On January 27, 2022, Justice Stephen G. Breyer formally announced his retirement from the Supreme Court. Justice Breyer, 83, was appointed to the bench in 1994 by President Bill Clinton. Justice Breyer is currently the oldest member of the Court. After the sudden death of Justice Ruth Bader Ginsburg in 2020, there have been widespread calls for Justice Breyer to retire, clearing the way for President Biden to nominate a successor in his place, while Democrats still hold power in the White House and the Senate. Justice Breyer’s replacement will not alter the ideological makeup of the Court but his retirement will ensure that President Biden gets to fill the vacancy before the next midterm and general elections. During the 2020 Presidential Campaign, President Biden promised that his first Supreme Court nominee will be a Black woman. In the wake of Breyer’s retirement announcement, Biden reaffirmed his promise. While the country speculates as to who President Biden will nominate, we can take time to reflect on Justice Breyer’s lasting legacy.
Since his appointment in 1994, Justice Breyer’s judicial opinions have been characterized by his granting of judicial deference to experts, his commitment to fundamental fairness, and reinforcement of democratic principles. Breyer has been described as a pragmatist and opponent to Justice Scalia’s famous idea of constitutional originalism. Breyer believed Judges should consider the framer’s intent in tandem with the practical consequences of respective judicial decisions. Breyer also cautioned the country against the politicization of our nation’s highest Court and rejected the notion of labeling Supreme Court justices as “liberal” or “conservative.” Justice Breyer was a key vote on decisions involving several of today’s most important issues including abortion, LGBTQ discrimination, the death penalty, and the First Amendment.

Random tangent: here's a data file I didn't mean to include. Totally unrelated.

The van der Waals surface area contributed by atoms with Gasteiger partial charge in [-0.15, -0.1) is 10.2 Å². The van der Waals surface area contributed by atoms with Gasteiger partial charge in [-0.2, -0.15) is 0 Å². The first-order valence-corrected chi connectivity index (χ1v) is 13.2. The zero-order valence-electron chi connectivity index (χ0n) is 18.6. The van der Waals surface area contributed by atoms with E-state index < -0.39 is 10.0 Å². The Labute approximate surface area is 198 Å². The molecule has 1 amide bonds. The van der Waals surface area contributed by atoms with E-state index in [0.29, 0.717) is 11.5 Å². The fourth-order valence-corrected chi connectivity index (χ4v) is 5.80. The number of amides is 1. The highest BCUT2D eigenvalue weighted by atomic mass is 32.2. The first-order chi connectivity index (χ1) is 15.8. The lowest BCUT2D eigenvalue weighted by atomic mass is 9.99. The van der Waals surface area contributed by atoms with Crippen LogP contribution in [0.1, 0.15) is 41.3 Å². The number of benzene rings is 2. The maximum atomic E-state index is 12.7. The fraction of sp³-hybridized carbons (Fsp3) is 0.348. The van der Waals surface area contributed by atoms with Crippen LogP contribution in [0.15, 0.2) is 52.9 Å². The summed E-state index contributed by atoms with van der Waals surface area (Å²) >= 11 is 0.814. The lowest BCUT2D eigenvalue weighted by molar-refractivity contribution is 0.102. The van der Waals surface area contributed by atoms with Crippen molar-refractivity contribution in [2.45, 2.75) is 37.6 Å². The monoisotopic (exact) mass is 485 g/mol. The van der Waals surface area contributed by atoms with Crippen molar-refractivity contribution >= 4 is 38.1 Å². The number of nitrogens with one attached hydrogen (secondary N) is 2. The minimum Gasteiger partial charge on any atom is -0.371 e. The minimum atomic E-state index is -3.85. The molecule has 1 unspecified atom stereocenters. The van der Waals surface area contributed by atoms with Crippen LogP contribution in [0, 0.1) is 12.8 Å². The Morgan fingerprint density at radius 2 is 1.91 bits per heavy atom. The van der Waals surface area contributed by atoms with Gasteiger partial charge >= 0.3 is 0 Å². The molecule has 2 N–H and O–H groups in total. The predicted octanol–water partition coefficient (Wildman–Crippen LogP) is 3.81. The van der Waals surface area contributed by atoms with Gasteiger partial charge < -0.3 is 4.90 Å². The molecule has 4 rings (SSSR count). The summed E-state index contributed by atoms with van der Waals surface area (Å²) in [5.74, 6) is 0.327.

In 2020, Justice Breyer voted with the Court’s majority in Bostock to extend Title VII protections to LGBTQ individuals in the workplace and prevent discrimination. In Basten v. Saint-Gobain Performance Plastics Corp., Justice Breyer voted with the Court’s right-leaning justices and agreed that the Fair Labor Standards Act protects employees from retaliation for complaints under the law, regardless of whether or not the complaints were written or spoken. In other opinions, Justice Breyer defended and upheld Title VII’s anti-retaliation provision.
Most recently, Breyer’s deference to experts was on full display in his dissenting opinion in NFIB v. Occupational Safety and Health Administration (2022). Although the Court’s majority ruled against President Biden’s COVID-19 vaccine or testing mandate, Breyer dissented. “It stymies the federal government’s ability to counter the unparalleled threat that COVID-19 poses to our nation’s workers,” Breyer wrote. “Acting outside of its competence and without legal basis, the court displaces the judgments of the government officials given the responsibility to respond to workplace health emergencies.”